Premise

As our physical world is becoming less predictable, we must develop new approaches in the way we intervene as architects. As architecture is fundamentally material, we must reconsider and expand upon the materials we use to create the social, physical, and psychological experiences of “place.�


Precedents + predecessors


67 Relevance

Premise

Take a look into those who have ventured into the world of using ephemeral materials in order to understand and create human interaction with various environments.


Images: stills from “Re-Set� insideoutside.nl In this installation, Blaisse works to construct space, moment to moment, by using motion and textiles as materials.

Project: Designer: Location: Year:

Re-Set Petra Blaisse La Biennale di Venezia 2012

Petra Blaisse. re-Set. La Biennale di Venezia. 2012.

From moment to moment, the observes may find themselves in a different room without moving at all.

69Precedents

In this installation, curtains move about a room, pause, then move again on their predetermined paths. As the curtains move, different spaces occur. In this example, the observers react to changes, rather than causing the changes themselves. The spaces are temporary and do not appear the same more than once, but offer a variety of spaces to interact in.


Diller Scofidio + Renfro “Blur Building.� dsrny.com

images: David Huang Projects. Website. Media- Blur Building. Project: Blur Building Designer: Diller Scofido + Refro Location: Swiss Expo Pavillion, Yverdon-les- Bains, Switzerland Year: 2002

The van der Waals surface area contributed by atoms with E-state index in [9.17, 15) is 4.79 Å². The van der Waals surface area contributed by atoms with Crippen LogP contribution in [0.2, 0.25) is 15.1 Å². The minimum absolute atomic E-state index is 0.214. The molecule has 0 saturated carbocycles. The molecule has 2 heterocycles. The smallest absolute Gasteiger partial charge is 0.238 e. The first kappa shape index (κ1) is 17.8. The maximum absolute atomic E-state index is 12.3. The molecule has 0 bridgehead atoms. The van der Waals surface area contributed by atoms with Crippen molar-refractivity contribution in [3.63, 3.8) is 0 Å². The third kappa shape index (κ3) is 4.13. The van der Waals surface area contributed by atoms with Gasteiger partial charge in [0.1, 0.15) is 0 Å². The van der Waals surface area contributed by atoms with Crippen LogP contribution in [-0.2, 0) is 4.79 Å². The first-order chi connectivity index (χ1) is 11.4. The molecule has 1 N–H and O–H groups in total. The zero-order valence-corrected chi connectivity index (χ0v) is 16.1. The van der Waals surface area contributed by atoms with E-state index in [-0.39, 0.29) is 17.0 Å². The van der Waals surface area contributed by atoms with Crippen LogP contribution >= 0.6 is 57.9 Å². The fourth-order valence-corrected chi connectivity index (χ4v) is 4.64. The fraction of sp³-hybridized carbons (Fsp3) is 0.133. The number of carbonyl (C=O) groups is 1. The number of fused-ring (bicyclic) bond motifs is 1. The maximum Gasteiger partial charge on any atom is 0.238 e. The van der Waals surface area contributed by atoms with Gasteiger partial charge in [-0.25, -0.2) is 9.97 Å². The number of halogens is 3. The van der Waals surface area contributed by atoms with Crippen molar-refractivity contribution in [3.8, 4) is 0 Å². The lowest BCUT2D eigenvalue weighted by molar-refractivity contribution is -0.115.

71Precedents

The Blur Building reacts to the conditions provided by the weather system - specifically air movement - along the edge of a lake in Switzerland. The fog is produced and affected by inputs registering the movement of air. The result is a material both bounded and unbounded in that the fog moves freely, but is produced as a response to specific conditions and preprogrammed reactions. Visitors are then immersed in a edgeless space while the structure itself produces its own obscuring agent.


EOS SERIES Sean Lally theoretical 2014

The Air From Other Planets. Sean Lally. Lars Müller Publisher: Zurich, 2014. .

images: seanlolly.co Designs. EOS Series / Untitled One and Untitled Two. 2014. Project: Designer: Location: Year:

73Precedents

Sean Lally is perhaps the greatest resource for this approach to reconsidering architecture’s approach to materiality. He works within an “architecture of energies” in order to redefine how we design spaces. The images to the left show an experiment in designing space around energy. Lally notes, “The boundaries and edges created to give architecture shape operate in an interaction between the material thus deployed and the body’s ability to perceive it.” Lally’s work claims that the future of architecture is building with energy, and not necessarily walls.